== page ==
pretexting


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pretexting

Pretending to be someone else in order to obtain information, typically over the phone. See social engineering.
References in periodicals archive ?
Pretexting activities potentially violate the language of several Rules, regardless of whether the lawyer personally participates in the activities or merely oversees them.
The most commonly cited rule in the pretexting context is Rule 8.4 Misconduct.
Most significant to this situation is subsection (c) because pretexting necessarily involves various forms of deceit and misrepresentation.
In addressing the implications of pretexting under Rule 8.4, some commentators find Comment [2] significant.
Another significant provision applicable in nearly all pretexting situations is Rule 4.1 Truthfulness in Statements to Others.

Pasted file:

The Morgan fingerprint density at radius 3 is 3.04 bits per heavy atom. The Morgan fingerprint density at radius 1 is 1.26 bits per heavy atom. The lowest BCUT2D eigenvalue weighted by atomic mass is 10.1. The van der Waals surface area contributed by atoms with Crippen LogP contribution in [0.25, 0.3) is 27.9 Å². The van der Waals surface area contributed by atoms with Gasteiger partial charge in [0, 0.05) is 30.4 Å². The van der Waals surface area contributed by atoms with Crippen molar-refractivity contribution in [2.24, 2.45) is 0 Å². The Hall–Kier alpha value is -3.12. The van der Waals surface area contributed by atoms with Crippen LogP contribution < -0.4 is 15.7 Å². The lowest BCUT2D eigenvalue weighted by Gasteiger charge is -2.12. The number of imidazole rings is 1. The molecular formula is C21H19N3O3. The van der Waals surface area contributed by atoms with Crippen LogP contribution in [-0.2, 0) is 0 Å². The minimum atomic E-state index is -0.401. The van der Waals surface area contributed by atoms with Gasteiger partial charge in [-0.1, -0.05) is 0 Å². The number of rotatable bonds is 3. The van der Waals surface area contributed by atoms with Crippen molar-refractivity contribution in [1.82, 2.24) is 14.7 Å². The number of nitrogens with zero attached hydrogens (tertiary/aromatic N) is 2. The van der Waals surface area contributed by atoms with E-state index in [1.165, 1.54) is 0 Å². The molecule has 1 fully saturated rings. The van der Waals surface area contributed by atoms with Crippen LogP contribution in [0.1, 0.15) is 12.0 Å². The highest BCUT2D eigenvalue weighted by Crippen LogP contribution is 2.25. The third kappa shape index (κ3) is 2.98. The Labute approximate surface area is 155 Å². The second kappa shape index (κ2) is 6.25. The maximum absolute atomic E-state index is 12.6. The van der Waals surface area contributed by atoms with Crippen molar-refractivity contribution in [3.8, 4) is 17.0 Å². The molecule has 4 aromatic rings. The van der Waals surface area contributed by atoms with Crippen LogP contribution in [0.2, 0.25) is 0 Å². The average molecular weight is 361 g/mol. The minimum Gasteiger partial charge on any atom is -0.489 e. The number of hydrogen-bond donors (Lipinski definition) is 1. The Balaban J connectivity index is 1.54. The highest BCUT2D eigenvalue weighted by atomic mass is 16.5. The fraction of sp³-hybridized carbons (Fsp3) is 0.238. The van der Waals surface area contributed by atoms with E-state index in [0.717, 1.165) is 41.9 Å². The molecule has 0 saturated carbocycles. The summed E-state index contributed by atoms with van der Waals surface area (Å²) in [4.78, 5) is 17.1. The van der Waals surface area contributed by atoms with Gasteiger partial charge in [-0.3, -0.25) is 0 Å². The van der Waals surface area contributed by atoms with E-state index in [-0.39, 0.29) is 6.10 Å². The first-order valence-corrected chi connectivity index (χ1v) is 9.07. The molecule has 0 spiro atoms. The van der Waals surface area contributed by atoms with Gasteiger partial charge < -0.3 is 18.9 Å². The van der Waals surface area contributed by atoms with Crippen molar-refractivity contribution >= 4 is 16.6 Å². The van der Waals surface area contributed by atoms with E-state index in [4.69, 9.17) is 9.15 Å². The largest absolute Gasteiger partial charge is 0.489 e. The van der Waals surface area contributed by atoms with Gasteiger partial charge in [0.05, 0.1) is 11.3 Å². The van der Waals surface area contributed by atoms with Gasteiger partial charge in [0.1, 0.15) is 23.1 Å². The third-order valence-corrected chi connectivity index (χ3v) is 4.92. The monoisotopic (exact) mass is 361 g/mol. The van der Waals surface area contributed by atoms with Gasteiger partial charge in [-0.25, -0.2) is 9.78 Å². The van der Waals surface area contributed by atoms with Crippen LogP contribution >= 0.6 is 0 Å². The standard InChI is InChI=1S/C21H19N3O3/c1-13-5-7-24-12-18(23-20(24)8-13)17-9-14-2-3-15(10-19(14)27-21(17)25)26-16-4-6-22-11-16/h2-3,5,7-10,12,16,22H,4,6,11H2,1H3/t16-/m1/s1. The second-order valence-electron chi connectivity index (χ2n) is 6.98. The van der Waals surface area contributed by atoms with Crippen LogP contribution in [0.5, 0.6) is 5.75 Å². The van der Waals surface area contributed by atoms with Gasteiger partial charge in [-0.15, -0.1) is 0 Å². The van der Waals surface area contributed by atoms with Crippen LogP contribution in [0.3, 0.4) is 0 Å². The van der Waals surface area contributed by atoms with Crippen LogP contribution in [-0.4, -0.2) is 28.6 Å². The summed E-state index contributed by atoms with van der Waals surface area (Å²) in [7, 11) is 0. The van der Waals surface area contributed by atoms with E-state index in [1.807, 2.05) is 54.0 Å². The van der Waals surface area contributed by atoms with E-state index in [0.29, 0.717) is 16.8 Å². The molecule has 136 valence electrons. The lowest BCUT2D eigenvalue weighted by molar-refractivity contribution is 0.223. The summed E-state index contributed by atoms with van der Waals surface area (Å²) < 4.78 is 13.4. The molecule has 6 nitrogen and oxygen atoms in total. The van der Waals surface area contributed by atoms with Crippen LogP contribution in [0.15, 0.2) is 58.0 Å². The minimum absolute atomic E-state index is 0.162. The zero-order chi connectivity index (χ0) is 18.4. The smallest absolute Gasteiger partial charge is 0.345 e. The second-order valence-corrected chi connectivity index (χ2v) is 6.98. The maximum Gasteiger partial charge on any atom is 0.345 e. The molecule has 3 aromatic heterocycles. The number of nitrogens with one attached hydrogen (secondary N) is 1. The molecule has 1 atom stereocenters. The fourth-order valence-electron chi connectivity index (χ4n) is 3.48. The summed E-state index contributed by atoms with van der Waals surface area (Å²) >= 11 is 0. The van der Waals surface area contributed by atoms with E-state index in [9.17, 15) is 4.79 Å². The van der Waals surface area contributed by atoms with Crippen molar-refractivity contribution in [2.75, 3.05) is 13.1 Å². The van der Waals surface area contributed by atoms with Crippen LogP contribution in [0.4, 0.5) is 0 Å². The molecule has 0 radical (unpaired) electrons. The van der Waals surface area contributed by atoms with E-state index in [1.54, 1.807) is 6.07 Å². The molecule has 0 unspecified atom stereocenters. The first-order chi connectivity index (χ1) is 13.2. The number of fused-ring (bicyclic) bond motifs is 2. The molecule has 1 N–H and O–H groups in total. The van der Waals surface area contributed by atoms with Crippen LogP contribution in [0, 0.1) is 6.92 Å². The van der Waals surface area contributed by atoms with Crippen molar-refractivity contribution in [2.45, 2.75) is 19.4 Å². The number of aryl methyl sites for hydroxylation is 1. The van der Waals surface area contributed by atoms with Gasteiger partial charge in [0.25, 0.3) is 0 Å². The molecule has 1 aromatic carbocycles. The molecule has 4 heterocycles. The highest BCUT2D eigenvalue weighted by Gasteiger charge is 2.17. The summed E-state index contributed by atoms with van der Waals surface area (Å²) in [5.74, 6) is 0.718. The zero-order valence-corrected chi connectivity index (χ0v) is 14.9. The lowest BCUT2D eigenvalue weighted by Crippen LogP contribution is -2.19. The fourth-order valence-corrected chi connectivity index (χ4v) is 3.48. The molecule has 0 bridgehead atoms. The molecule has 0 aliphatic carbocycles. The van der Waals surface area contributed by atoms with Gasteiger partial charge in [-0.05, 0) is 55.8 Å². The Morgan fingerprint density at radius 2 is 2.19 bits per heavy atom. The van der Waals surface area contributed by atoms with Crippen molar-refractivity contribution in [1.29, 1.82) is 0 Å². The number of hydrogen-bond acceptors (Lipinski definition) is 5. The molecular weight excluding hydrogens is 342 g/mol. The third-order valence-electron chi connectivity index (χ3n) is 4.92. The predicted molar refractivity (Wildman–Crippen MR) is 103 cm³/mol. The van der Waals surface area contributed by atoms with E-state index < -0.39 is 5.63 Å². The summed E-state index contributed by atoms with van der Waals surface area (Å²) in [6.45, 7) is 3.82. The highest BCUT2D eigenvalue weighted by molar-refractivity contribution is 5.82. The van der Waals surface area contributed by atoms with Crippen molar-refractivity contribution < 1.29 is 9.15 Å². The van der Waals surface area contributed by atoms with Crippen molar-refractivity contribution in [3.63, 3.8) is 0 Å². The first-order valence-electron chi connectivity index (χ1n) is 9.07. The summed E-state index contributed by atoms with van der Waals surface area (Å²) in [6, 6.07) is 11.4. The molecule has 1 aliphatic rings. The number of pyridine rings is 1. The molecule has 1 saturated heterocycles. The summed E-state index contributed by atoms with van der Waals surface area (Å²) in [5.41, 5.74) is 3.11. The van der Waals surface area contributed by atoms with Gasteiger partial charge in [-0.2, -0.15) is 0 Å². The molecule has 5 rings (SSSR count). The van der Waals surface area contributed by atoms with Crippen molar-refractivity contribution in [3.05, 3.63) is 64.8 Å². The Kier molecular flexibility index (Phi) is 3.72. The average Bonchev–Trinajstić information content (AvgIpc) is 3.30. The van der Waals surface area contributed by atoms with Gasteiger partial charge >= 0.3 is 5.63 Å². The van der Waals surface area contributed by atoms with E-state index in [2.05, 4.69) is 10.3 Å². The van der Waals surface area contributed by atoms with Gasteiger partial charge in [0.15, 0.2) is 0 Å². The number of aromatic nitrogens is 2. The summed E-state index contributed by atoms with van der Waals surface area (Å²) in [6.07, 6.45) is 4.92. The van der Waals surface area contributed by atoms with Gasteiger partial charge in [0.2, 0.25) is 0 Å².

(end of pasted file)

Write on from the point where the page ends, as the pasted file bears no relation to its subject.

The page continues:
Depending on the circumstances, the pretexting could violate several other Rules.
Pretexting will likely involve the subject matter of the representation because the primary goal is usually to collect evidence against the opposing party.
This Rule is particularly significant because Comment [1] requires: "In order to avoid a misunderstanding, a lawyer will typically need to identify the lawyer's client and, where necessary, explain that the client has interests opposed to those of the unrepresented person." (25) Pretexting necessarily involves withholding this information to obtain the desired evidence or information, and therefore may violate the rule.
Additionally, if the lawyer personally engages in the pretexting activities or is present when they are taking place, he could be required to withdraw from representing the client under Rule 3.7 Lawyer as Witness.
Finally, the pretexting activities may violate Rule 4.4 Respect for Rights of Third Persons if the target is not a party to the matter.
The fact that pretexting implicates so many Rules of Professional Conduct mandates caution to any attorney wishing to engage in it.